Common Muskrat
(Ondatra zibethicus) #63-112

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Physical characteristics and distribution

Common Muskrat Ondatra zibethicus

The head and body length of the single species O. zibethicus is 229-325 mm, tail length is about 180-295 mm, and adult weight is 681-1,861 g. The coloration of the upper parts of the pelage are dominated by the long, shiny guard hairs which provide a protective layer over the soft dense underfur. The primary color ranges from medium silvery brown to dark brown to almost black. The underparts are generally lighter and the feet and nearly hairless tail are dark brown to black.

O. zibethicus is particularly well suited to swimming. The hind foot is partially webbed with a row of short stiff hairs along its edge which is known as the swimming fringe. In addition to being almost hairless, the tail is scaly and flattened and serves as a rudder. The name Muskrat derives the musky odor secreted from the musk glands in the animal's perineal area. In males, these glands are larger and open within the foreskin of the penis. During urination, the secretions mix and are deposited along the muskrat's route. Females usually have two pair of mammae; one inguinal pair and one pectoral.

They prefer aquatic habitats and can be found in fresh and saltwater marshes, lakes, ponds, rivers and sloughs. The depth of the water should be enough to keep it from freezing completely in the winter, but shallow enough to support a sufficient amount of vegetation which is not submerged.

When threatened, O. zibethicus can remain underwater for as long as 17 minutes. Average submersions are 2-3 minutes. Largely nocturnal and crepuscular, the Muskrat may be seen foraging during the day, especially in winter. Depending on its chosen habitat, the Muskrat builds one of two types of shelter. Along flowing streams or canals, a burrow is dug in the adjacent bank or dike. The entrance is located below the lowest depth of where the water freezes, and a tunnel extends for as long as 10 meters to a dry chamber above the high water level. Several burrows may be interconnected.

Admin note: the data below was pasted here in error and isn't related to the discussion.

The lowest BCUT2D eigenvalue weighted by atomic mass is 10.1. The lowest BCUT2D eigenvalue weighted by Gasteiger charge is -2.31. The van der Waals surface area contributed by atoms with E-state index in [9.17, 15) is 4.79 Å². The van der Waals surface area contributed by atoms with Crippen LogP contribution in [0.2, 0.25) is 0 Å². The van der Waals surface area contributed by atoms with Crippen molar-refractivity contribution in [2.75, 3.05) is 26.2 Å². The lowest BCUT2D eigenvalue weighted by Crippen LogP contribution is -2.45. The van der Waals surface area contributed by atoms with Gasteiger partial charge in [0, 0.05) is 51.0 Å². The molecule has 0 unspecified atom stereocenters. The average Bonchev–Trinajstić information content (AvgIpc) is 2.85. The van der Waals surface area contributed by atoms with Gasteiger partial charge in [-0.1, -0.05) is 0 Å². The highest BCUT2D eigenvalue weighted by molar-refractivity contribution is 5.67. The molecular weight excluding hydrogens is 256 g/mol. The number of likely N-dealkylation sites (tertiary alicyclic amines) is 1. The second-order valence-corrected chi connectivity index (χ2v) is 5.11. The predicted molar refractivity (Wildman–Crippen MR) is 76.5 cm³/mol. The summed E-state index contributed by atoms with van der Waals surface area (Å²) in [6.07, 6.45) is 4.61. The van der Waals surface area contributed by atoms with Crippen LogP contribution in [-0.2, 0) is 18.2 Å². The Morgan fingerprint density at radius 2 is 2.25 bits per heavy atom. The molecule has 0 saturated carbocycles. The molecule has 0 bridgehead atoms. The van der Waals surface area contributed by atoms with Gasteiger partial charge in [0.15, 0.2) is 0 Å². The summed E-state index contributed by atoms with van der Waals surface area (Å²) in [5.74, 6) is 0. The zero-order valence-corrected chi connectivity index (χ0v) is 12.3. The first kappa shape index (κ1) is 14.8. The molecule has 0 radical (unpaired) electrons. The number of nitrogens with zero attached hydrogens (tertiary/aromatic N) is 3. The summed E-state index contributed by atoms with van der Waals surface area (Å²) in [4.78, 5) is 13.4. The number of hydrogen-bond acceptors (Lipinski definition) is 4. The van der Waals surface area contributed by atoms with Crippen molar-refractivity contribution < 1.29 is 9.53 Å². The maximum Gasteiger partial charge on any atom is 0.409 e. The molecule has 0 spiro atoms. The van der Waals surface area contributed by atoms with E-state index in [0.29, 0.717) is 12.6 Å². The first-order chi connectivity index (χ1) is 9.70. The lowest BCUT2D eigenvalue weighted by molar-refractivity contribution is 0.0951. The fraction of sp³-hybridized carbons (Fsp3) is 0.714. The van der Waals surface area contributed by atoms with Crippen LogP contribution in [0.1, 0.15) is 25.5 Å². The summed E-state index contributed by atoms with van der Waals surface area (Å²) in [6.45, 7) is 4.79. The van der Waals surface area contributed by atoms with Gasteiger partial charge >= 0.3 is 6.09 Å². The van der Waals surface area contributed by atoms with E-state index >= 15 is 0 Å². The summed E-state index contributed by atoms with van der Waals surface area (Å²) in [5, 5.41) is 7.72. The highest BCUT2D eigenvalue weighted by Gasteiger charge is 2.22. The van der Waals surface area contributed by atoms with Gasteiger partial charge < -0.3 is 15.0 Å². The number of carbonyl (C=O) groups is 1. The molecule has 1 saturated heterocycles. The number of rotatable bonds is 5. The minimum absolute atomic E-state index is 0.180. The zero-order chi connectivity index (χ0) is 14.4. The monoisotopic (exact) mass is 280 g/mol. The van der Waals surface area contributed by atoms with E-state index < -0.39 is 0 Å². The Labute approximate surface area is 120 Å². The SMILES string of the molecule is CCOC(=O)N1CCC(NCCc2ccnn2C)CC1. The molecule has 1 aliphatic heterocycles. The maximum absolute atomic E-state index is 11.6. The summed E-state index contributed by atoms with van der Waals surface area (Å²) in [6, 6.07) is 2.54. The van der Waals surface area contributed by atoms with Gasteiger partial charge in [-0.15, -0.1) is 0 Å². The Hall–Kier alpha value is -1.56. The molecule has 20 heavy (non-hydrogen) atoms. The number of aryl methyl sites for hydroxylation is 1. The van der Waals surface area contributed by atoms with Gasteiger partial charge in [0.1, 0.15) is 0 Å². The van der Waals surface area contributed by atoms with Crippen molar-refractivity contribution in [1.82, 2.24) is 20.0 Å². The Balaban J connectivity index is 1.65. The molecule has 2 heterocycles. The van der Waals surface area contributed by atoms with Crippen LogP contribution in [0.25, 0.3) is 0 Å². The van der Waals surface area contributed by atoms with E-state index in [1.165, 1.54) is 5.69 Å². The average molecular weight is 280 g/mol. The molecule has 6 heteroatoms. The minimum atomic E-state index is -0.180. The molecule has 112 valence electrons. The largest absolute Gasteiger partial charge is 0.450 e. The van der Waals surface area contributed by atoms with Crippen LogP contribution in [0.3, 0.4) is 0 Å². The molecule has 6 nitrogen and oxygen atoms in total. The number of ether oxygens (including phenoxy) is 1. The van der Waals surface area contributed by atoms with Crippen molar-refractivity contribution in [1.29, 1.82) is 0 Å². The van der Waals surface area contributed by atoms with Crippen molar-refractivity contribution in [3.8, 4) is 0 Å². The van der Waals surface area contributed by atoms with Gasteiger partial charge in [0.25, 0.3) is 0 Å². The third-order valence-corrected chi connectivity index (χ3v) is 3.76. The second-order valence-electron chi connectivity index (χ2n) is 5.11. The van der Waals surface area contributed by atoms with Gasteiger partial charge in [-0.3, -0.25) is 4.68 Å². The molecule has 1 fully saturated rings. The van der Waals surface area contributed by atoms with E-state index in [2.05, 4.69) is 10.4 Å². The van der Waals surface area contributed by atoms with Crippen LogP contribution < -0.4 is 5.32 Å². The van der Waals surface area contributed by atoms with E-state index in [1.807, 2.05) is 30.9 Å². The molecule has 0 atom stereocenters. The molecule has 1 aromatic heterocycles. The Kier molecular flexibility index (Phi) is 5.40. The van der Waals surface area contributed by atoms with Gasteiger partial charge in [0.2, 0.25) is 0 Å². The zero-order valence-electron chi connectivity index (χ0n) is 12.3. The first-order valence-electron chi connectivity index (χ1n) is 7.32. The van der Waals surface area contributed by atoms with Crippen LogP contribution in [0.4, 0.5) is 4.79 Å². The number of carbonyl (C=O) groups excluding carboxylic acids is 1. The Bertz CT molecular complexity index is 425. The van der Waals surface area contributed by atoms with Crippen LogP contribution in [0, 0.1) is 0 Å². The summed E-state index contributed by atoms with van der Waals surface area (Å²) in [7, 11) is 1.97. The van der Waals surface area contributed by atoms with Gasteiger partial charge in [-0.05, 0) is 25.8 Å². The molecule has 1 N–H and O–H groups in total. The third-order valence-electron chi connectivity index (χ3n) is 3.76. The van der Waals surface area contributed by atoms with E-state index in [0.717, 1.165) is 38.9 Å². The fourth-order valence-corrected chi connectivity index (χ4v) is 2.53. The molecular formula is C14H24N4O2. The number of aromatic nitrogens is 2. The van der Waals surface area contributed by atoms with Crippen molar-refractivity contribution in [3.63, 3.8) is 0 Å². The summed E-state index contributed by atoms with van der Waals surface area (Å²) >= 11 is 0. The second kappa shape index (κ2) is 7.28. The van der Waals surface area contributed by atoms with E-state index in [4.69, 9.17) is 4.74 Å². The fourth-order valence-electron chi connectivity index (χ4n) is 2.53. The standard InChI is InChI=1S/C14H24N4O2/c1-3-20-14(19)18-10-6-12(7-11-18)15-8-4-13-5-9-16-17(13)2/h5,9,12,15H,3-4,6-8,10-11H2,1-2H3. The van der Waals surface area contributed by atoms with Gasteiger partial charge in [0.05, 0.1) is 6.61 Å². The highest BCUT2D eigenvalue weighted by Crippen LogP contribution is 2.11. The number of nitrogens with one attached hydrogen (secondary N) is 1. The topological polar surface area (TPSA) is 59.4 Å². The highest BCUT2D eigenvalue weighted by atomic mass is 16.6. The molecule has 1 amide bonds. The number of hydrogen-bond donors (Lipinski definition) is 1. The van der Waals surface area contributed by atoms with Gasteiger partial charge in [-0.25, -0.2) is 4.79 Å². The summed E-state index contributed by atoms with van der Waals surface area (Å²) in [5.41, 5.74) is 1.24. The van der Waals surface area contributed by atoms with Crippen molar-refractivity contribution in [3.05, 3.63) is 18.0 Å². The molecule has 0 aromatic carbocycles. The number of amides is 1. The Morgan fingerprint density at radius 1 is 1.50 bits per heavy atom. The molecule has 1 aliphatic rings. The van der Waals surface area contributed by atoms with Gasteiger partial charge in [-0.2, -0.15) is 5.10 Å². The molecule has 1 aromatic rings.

In marsh or swamp habitats, a mounded house of vegetation such as cattails and grasses, is built and covered with mud, sheltering an interior dry nest. The house is built on a clump of vegetation or directly in the ground and may have tunnels which exit underwater. The structure is about 1-2 meters wide and 1 meter tall. In northern climates, O. zibethicus may build a dome of vegetation over the ice where When the animal can surface through a hole in the ice to eat.

The most valued foods are cattails and bulrushes in North America and water lilies in Europe. The diet may also include other vegetable matter and animals such as crayfish, crabs, mussels, and small fish.

A mated pair appears to be monogamous, though the male will live in a separate nest while the female is suckling her young. The offspring stay with their parents, helping to maintain the nest, until they reach sexual maturity. Females are polyestrous. In the northern part of its range, O. zibethicus usually has 2 litters per year, while in the south the breeding season is continuous, producing as many as 5 or 6 litters per year. Gestation last 25-30 days and litter size ranges from 1-11 young. Average litter sizes may be as low as 2.4 in some southern areas and as high as 7.1 in northern areas. Sexual maturity differs according to geography as well, and is achieved much earlier in southern areas.

O. zibethicus is found in North America, north to the treeline, including Newfoundland; south to the Gulf of Mexico, Rio Grande and lower Colorado River valleys. Intorduced to Czech Republic and now widespreaad in the Palearctic, including C and N Europe, most of the Ukraine and Russia, and Siberia, and adjacent parts of Mongolia and scattered throughout China, NE Korea, and Honshu Isl, Japan; also into southernmost Argentina.

Description of the brain

Animal source and preparation
All specimens collected followed the same preparation and histological procedure.

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